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“There will always be a market for Brian Bosworth movies.” This frightening quote comes from Don Gold, senior V.P. of Vidmark, one of the big guns in direct-to-video entertainment. In fact, the DTV world is so expansive it not only embraces failed athletes but can supply constant work for the tiny Coreys, Feldman and Haim. In killing the radio star, video has unleashed opportunities for almost everyone else.

The home-video business is larger than the multiplex market, and growing. Independence Day and Fatal Attraction get all the press, but what of the horde of also-rans and blatant rip-offs they inspire? Each month, their flagrantly packaged boxes arrive on the rental shelves, having been scoffed at, scorned, and utterly dismissed by critics, who are more concerned with art and meaning than an insightful shower scene or ingenious explosion.

Since there will always be Brian Bosworth movies, there must be someone who will take such works as seriously as they take themselves. Someone who will review them, who will provide perspective on the art of the shower scene, offer analysis of the meaning of the monster-POV stalking shot. Someone to pass judgment on the obligatory parking-garage or abandoned-factory chase scene.

That person died of a massive brain hemorrhage, so I’ll have to do.

Each month, this column will dive into the cultural dumpster, where bright intentions are thwarted by lack of talent, and talentless hacks succeed by exploiting greed and lust. It’s a stinky job, but every once in a while, you come up with a rose.

As a further aid to befuddled videophiles, we offer the following rating system: At the bottom of the bottom is BULK ERASE. Do not get this tape near your VCR. Less virulent, but not worth your time, is EJECT. PAUSE means some of it is worth some of your time. The highest accolade is PLAY, but caveat emptor always—this is not necessarily synonymous with “good.”



Forget that pretentious Claire Danes/Leonardo DiCaprio version in theaters, this is the definitive filmed treatment of the Shakespeare classic—if only because, finally, there’s a happy ending. And Motörhead’s Lemmy provides the narration. In the rivalry between the families of “Monty Cue” and “Cappy Capulet,” Juliet is a now a vegetarian semi-lesbian and Romeo digs dirty CD-ROMs. Troma boss Lloyd Kaufman has made the Bard’s language meaningful to a modern audience by adding fart jokes and frequent use of the F-word. More clever than the usual Troma fare, this gorefest with scenes of explicit body-piercing and toe-sucking is still juvenile. But so was the audience for the original. PLAY.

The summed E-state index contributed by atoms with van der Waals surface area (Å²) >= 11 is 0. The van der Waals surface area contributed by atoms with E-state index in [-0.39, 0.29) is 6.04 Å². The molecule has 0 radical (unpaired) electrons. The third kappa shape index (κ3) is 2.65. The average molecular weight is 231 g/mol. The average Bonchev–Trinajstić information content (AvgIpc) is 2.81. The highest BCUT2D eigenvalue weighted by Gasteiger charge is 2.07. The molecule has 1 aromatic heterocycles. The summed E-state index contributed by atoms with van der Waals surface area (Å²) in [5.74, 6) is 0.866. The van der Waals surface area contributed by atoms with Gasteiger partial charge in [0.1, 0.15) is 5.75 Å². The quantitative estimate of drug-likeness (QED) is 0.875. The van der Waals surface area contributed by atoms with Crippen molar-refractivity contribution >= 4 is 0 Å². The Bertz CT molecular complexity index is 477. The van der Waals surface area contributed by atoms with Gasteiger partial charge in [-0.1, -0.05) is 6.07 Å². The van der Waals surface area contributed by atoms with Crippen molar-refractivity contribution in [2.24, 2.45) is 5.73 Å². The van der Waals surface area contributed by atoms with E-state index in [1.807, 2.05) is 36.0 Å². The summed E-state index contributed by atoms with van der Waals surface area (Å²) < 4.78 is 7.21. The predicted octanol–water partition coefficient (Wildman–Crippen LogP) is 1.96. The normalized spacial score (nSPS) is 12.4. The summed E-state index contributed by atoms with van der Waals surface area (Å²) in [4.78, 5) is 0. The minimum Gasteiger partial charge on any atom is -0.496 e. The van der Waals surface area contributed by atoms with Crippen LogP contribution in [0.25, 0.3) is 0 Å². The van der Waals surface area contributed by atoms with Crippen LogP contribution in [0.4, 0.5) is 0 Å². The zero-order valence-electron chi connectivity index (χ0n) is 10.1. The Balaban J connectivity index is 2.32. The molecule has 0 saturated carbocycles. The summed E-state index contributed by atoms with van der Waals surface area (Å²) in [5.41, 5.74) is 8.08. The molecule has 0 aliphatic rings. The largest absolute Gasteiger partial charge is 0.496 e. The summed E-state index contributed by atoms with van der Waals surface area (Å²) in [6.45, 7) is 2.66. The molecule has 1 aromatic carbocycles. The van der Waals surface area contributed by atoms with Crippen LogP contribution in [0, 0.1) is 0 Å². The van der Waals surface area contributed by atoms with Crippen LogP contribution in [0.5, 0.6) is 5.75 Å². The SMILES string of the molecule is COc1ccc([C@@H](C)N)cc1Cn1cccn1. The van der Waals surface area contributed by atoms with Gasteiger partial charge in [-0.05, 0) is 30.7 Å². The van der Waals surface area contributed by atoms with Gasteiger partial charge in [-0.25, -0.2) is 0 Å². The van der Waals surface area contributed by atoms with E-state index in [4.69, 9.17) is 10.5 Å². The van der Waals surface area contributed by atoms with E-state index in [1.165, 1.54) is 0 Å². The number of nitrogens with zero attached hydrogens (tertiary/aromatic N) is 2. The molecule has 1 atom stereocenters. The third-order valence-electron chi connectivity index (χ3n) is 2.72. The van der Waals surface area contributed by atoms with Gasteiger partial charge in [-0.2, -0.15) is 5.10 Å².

New Line [CC]

Why are they still making Viking movies? Because it’s hard to fit lines like, “I will see you in Valhalla!” and “Gunnar’s gone mad! He’s killing people down by the river!” into a romantic comedy. This is certainly neither, though it is epic in landscape, if not talent. The directorial debut of a cinematographer, this is the first film I’ve seen where the voice-over only serves to confuse. Still, windy Iceland looks positively inviting, and there’s plenty of gruesome, manly combat. Who but a Viking would wrap his intestines around a rock and call that dying with dignity? Salud! PAUSE.


Republic Pictures [CC]

Max Grodènchik is Rumpelstiltskin! Actually, he’s more of a Sheckystiltskin, constantly joking and bearing more resemblance to Billy Crystal’s septuagenarian Catskill comic character, Buddy Young Jr., than any Grimm creature. But grim this is, and in bringing the fable to modern L.A. the filmmakers demonstrate only what is wrong with modern horror films: Glibness and gratuitous destruction have replaced any evocation or examination of our primal fears. Like the fear of watching the clearly intended Rumpelstiltskin II. EJECT.



Can “America’s First Lady of Fitness” Rachel McLish follow fellow world body-building champ Arnold Schwarzenegger to box-office bonanza? Even though her English is better, the sinewy author of Flex Appeal doesn’t use much of it. In fact, the star of the In Shape workout videos sparkles onscreen with the same luster as second-string lunk Chuck Norris. But the author of Perfect Parts doesn’t get much of a chance. After McLish effortlessly wreaks revenge on the evil businessmen who killed her family and put a nuclear plant on their Indian land, the producers let a man save both the day and Ravenhawk. Drop and give me 20. EJECT.


Cult Video

The cover art was designed to attract men, but a woman directed this utterly witless tale of a lone dude on a planet of babes. Meaning that there is equal-opportunity gratuitous nudity. And a man probably wouldn’t have bothered giving the planet an Old West setting. Stupefying, yes, but the costumes—when worn—are first-rate. Nothing makes sense, but this is targeted at couples who need a VCR to jump-start real entertainment. PAUSE.



“I thought you’d have preferred if I was a boy,” says Elizabeth Hurley to her aristocrat dad in what might have been the big emotional moment of this extra low-key film about…something. I honestly never figured it out. Surprisingly, Hurley displays her un-boyish attributes and also proves that one can be a dissolute, high-society heroin addict and still have a fabulous complexion and look smashing in evening wear. Hair model C. Thomas Howell proves that he’s got a great agent who can continue to find him work. EJECT.



“Forgive me, Father, for I am sin.” That’s a nice line. Problem is, it’s on the box, not in the script. The film boasts such sterling dialogue as, “Do you have, like, computers and Internet access?” This tale of comely coeds trying to contact “The Horned Demon” for reasons that remain unclear is really a 20-minute Night Gallery episode padded with teasing nudity and shots of weather. If you missed the similar-themed The Craft when it was in theaters, feel free to miss this at the video store. EJECT.—Dave Nuttycombe